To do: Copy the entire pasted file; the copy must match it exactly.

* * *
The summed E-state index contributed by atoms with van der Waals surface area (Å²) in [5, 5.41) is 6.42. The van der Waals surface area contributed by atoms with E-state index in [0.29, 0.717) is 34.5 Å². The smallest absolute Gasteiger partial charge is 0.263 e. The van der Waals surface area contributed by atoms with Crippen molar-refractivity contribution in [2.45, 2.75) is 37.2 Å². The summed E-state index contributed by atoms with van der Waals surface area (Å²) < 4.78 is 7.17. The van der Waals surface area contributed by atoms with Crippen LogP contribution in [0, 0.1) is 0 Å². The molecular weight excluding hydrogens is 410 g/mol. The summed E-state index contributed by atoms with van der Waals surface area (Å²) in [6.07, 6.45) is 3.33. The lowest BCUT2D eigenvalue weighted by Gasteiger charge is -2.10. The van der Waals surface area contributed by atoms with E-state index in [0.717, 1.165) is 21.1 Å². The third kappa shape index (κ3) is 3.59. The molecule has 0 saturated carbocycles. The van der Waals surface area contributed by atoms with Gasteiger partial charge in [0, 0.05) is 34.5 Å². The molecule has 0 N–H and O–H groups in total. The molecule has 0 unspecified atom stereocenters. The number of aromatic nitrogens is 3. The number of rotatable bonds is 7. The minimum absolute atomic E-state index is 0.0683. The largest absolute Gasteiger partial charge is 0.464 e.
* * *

The summed E-state index contributed by atoms with van der Waals surface area (Å²) in [5, 5.41) is 6.42. The van der Waals surface area contributed by atoms with E-state index in [0.29, 0.717) is 34.5 Å². The smallest absolute Gasteiger partial charge is 0.263 e. The van der Waals surface area contributed by atoms with Crippen molar-refractivity contribution in [2.45, 2.75) is 37.2 Å². The summed E-state index contributed by atoms with van der Waals surface area (Å²) < 4.78 is 7.17. The van der Waals surface area contributed by atoms with Crippen LogP contribution in [0, 0.1) is 0 Å². The molecular weight excluding hydrogens is 410 g/mol. The summed E-state index contributed by atoms with van der Waals surface area (Å²) in [6.07, 6.45) is 3.33. The lowest BCUT2D eigenvalue weighted by Gasteiger charge is -2.10. The van der Waals surface area contributed by atoms with E-state index in [0.717, 1.165) is 21.1 Å². The third kappa shape index (κ3) is 3.59. The molecule has 0 saturated carbocycles. The van der Waals surface area contributed by atoms with Gasteiger partial charge in [0, 0.05) is 34.5 Å². The molecule has 0 N–H and O–H groups in total. The molecule has 0 unspecified atom stereocenters. The number of aromatic nitrogens is 3. The number of rotatable bonds is 7. The minimum absolute atomic E-state index is 0.0683. The largest absolute Gasteiger partial charge is 0.464 e.